Start-ups force finance chiefs to rethink attitude to risk

Experiments with innovation are a nightmare for risk-averse CFOs, as investing in disrupters so often results in a loss

Source | | Maija Palmer

When Heriberto Diarte started the corporate venture fund at Schneider Electric in 2017, he banned any member of the French utility company’s senior management from being part of the investment committee. Especially the chief financial officer. 

“I said: ‘No. Absolutely not. Everything that makes you an amazing CFO makes you a lousy investor’,” says Mr Diarte.

A free rein to invest the company’s $500m corporate venture fund was one of Mr Diarte’s conditions when he came to the company. He was brought in to help Schneider Electric make investments in the companies that would be transforming the energy business a decade later.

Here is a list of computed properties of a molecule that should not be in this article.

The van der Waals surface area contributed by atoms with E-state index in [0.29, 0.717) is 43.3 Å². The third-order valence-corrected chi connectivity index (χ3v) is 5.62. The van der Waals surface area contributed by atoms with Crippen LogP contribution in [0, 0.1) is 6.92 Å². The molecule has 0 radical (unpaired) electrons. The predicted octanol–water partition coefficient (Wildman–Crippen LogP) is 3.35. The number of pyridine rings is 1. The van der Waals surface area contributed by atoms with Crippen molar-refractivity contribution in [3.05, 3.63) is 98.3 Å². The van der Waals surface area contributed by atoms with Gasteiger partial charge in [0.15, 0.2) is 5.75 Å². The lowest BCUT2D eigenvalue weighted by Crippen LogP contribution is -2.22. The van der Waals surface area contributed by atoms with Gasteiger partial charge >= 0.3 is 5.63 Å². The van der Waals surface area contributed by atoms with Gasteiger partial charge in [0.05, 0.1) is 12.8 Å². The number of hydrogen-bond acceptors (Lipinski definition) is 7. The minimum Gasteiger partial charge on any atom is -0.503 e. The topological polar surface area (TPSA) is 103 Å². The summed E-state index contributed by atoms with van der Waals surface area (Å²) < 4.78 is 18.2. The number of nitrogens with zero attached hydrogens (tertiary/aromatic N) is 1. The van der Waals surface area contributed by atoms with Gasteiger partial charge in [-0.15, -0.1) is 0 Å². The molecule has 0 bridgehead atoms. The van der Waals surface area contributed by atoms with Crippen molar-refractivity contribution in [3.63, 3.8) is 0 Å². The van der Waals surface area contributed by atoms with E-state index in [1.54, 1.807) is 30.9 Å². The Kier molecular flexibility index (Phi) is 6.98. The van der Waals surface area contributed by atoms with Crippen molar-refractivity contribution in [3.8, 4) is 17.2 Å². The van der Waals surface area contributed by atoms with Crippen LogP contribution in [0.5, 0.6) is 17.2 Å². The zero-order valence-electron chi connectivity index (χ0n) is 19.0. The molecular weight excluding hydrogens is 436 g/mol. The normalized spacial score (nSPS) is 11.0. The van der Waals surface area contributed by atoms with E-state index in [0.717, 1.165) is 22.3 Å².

To do this successfully meant not only keeping senior managers at arm’s length but also educating the finance chief in particular on how to approach investing in start-ups. Mr Diarte warned that he would probably lose most of the $500m within the first five years. Then, if he was lucky, in the following five he would gain it back, probably on one of the most unpromising investments. 

Almost every large corporation these days is experimenting with different forms of innovation, whether through an in-house lab, running a start-up accelerator programme or setting up a corporate innovation fund. They are looking for ways to capture new ideas from younger companies and to make sure they stay abreast of disruptive change before an upstart puts them out of business.

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